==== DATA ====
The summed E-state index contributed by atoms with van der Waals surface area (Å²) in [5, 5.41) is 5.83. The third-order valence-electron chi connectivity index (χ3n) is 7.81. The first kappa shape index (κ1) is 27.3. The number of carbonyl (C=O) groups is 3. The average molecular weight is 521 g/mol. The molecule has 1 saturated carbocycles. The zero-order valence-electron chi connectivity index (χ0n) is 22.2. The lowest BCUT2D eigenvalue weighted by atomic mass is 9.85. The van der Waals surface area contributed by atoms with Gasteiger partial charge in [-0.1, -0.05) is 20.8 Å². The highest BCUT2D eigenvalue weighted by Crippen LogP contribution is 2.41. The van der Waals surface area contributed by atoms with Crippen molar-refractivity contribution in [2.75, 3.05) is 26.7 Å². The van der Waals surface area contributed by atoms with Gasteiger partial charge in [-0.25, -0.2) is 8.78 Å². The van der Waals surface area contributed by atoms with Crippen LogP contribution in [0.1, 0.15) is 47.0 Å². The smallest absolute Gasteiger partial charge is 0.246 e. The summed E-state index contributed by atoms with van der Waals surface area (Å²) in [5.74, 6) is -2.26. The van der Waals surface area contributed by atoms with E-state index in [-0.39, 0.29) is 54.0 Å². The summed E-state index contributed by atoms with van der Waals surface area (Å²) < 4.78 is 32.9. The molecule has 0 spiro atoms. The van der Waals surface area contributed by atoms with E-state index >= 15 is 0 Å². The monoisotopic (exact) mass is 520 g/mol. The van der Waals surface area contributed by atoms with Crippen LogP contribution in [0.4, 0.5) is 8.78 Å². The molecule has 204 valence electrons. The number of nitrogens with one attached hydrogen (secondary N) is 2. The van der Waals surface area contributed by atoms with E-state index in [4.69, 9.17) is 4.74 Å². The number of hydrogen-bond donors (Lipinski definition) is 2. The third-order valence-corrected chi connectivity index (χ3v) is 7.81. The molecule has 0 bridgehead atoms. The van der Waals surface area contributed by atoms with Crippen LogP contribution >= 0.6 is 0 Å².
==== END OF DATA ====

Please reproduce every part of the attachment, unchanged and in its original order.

The summed E-state index contributed by atoms with van der Waals surface area (Å²) in [5, 5.41) is 5.83. The third-order valence-electron chi connectivity index (χ3n) is 7.81. The first kappa shape index (κ1) is 27.3. The number of carbonyl (C=O) groups is 3. The average molecular weight is 521 g/mol. The molecule has 1 saturated carbocycles. The zero-order valence-electron chi connectivity index (χ0n) is 22.2. The lowest BCUT2D eigenvalue weighted by atomic mass is 9.85. The van der Waals surface area contributed by atoms with Gasteiger partial charge in [-0.1, -0.05) is 20.8 Å². The highest BCUT2D eigenvalue weighted by Crippen LogP contribution is 2.41. The van der Waals surface area contributed by atoms with Crippen molar-refractivity contribution in [2.75, 3.05) is 26.7 Å². The van der Waals surface area contributed by atoms with Gasteiger partial charge in [-0.25, -0.2) is 8.78 Å². The van der Waals surface area contributed by atoms with Crippen LogP contribution in [0.1, 0.15) is 47.0 Å². The smallest absolute Gasteiger partial charge is 0.246 e. The summed E-state index contributed by atoms with van der Waals surface area (Å²) in [5.74, 6) is -2.26. The van der Waals surface area contributed by atoms with E-state index in [-0.39, 0.29) is 54.0 Å². The summed E-state index contributed by atoms with van der Waals surface area (Å²) < 4.78 is 32.9. The molecule has 0 spiro atoms. The van der Waals surface area contributed by atoms with E-state index >= 15 is 0 Å². The monoisotopic (exact) mass is 520 g/mol. The van der Waals surface area contributed by atoms with Crippen LogP contribution in [0.4, 0.5) is 8.78 Å². The molecule has 204 valence electrons. The number of nitrogens with one attached hydrogen (secondary N) is 2. The van der Waals surface area contributed by atoms with E-state index in [4.69, 9.17) is 4.74 Å². The number of hydrogen-bond donors (Lipinski definition) is 2. The third-order valence-corrected chi connectivity index (χ3v) is 7.81. The molecule has 0 bridgehead atoms. The van der Waals surface area contributed by atoms with Crippen LogP contribution >= 0.6 is 0 Å².